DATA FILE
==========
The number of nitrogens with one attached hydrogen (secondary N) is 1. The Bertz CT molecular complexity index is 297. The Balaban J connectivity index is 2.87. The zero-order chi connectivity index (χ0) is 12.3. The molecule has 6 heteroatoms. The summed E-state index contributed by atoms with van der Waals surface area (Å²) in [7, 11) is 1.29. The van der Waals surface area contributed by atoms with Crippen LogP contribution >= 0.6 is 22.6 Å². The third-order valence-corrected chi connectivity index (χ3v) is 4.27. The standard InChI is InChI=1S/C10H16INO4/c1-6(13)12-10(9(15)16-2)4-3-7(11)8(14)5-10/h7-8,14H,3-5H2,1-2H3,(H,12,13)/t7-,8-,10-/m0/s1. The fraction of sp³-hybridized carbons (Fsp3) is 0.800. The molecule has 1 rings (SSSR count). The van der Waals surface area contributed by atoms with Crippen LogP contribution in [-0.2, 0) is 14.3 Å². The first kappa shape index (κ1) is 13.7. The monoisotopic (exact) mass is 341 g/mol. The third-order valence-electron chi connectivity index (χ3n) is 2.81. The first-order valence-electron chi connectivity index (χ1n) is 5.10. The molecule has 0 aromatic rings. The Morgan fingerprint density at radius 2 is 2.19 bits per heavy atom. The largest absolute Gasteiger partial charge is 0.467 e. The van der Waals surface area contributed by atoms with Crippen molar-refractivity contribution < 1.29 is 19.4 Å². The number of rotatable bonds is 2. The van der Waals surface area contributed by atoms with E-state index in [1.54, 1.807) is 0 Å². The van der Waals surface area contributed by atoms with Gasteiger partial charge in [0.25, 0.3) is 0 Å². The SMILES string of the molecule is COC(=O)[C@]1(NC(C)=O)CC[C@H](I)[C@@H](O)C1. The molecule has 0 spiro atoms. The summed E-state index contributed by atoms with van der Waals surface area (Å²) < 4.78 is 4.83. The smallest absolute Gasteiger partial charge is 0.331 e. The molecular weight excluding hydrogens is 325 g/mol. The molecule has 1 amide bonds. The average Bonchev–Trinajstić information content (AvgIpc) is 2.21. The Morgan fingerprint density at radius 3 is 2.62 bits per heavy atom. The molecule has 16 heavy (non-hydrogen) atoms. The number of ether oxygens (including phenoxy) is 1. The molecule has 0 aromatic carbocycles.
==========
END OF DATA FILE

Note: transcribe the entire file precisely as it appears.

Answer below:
The number of nitrogens with one attached hydrogen (secondary N) is 1. The Bertz CT molecular complexity index is 297. The Balaban J connectivity index is 2.87. The zero-order chi connectivity index (χ0) is 12.3. The molecule has 6 heteroatoms. The summed E-state index contributed by atoms with van der Waals surface area (Å²) in [7, 11) is 1.29. The van der Waals surface area contributed by atoms with Crippen LogP contribution >= 0.6 is 22.6 Å². The third-order valence-corrected chi connectivity index (χ3v) is 4.27. The standard InChI is InChI=1S/C10H16INO4/c1-6(13)12-10(9(15)16-2)4-3-7(11)8(14)5-10/h7-8,14H,3-5H2,1-2H3,(H,12,13)/t7-,8-,10-/m0/s1. The fraction of sp³-hybridized carbons (Fsp3) is 0.800. The molecule has 1 rings (SSSR count). The van der Waals surface area contributed by atoms with Crippen LogP contribution in [-0.2, 0) is 14.3 Å². The first kappa shape index (κ1) is 13.7. The monoisotopic (exact) mass is 341 g/mol. The third-order valence-electron chi connectivity index (χ3n) is 2.81. The first-order valence-electron chi connectivity index (χ1n) is 5.10. The molecule has 0 aromatic rings. The Morgan fingerprint density at radius 2 is 2.19 bits per heavy atom. The largest absolute Gasteiger partial charge is 0.467 e. The van der Waals surface area contributed by atoms with Crippen molar-refractivity contribution < 1.29 is 19.4 Å². The number of rotatable bonds is 2. The van der Waals surface area contributed by atoms with E-state index in [1.54, 1.807) is 0 Å². The van der Waals surface area contributed by atoms with Gasteiger partial charge in [0.25, 0.3) is 0 Å². The SMILES string of the molecule is COC(=O)[C@]1(NC(C)=O)CC[C@H](I)[C@@H](O)C1. The molecule has 0 spiro atoms. The summed E-state index contributed by atoms with van der Waals surface area (Å²) < 4.78 is 4.83. The smallest absolute Gasteiger partial charge is 0.331 e. The molecular weight excluding hydrogens is 325 g/mol. The molecule has 1 amide bonds. The average Bonchev–Trinajstić information content (AvgIpc) is 2.21. The Morgan fingerprint density at radius 3 is 2.62 bits per heavy atom. The molecule has 16 heavy (non-hydrogen) atoms. The number of ether oxygens (including phenoxy) is 1. The molecule has 0 aromatic carbocycles.